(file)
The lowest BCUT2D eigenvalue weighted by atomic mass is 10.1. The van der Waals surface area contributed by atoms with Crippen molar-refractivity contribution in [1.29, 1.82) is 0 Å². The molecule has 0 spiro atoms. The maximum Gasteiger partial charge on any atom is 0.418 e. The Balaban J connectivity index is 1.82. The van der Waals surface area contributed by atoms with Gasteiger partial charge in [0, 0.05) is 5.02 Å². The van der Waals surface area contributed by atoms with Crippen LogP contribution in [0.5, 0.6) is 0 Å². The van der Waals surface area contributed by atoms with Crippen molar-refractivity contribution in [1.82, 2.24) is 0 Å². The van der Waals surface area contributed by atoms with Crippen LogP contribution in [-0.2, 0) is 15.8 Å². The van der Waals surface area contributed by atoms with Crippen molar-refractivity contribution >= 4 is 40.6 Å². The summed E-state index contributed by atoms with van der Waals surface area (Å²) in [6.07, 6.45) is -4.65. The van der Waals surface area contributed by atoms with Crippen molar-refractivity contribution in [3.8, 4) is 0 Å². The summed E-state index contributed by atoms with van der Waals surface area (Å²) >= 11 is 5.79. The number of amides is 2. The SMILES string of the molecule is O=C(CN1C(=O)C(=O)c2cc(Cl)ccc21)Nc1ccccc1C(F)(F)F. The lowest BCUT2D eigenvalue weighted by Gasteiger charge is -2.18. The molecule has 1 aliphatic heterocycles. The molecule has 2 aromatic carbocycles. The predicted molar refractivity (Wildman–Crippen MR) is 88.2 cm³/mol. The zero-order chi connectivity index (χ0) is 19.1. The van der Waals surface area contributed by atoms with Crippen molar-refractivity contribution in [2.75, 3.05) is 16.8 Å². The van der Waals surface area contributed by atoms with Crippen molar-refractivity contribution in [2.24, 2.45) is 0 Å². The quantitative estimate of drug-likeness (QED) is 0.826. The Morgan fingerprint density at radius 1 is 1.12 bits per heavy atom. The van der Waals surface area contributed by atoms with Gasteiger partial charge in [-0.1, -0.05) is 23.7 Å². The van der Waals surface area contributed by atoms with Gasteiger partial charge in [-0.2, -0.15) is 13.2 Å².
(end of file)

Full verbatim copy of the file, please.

The lowest BCUT2D eigenvalue weighted by atomic mass is 10.1. The van der Waals surface area contributed by atoms with Crippen molar-refractivity contribution in [1.29, 1.82) is 0 Å². The molecule has 0 spiro atoms. The maximum Gasteiger partial charge on any atom is 0.418 e. The Balaban J connectivity index is 1.82. The van der Waals surface area contributed by atoms with Gasteiger partial charge in [0, 0.05) is 5.02 Å². The van der Waals surface area contributed by atoms with Crippen LogP contribution in [0.5, 0.6) is 0 Å². The van der Waals surface area contributed by atoms with Crippen molar-refractivity contribution in [1.82, 2.24) is 0 Å². The van der Waals surface area contributed by atoms with Crippen LogP contribution in [-0.2, 0) is 15.8 Å². The van der Waals surface area contributed by atoms with Crippen molar-refractivity contribution >= 4 is 40.6 Å². The summed E-state index contributed by atoms with van der Waals surface area (Å²) in [6.07, 6.45) is -4.65. The van der Waals surface area contributed by atoms with Crippen molar-refractivity contribution in [3.8, 4) is 0 Å². The summed E-state index contributed by atoms with van der Waals surface area (Å²) >= 11 is 5.79. The number of amides is 2. The SMILES string of the molecule is O=C(CN1C(=O)C(=O)c2cc(Cl)ccc21)Nc1ccccc1C(F)(F)F. The lowest BCUT2D eigenvalue weighted by Gasteiger charge is -2.18. The molecule has 1 aliphatic heterocycles. The molecule has 2 aromatic carbocycles. The predicted molar refractivity (Wildman–Crippen MR) is 88.2 cm³/mol. The zero-order chi connectivity index (χ0) is 19.1. The van der Waals surface area contributed by atoms with Crippen molar-refractivity contribution in [2.75, 3.05) is 16.8 Å². The van der Waals surface area contributed by atoms with Crippen molar-refractivity contribution in [2.24, 2.45) is 0 Å². The quantitative estimate of drug-likeness (QED) is 0.826. The Morgan fingerprint density at radius 1 is 1.12 bits per heavy atom. The van der Waals surface area contributed by atoms with Gasteiger partial charge in [-0.1, -0.05) is 23.7 Å². The van der Waals surface area contributed by atoms with Gasteiger partial charge in [-0.2, -0.15) is 13.2 Å².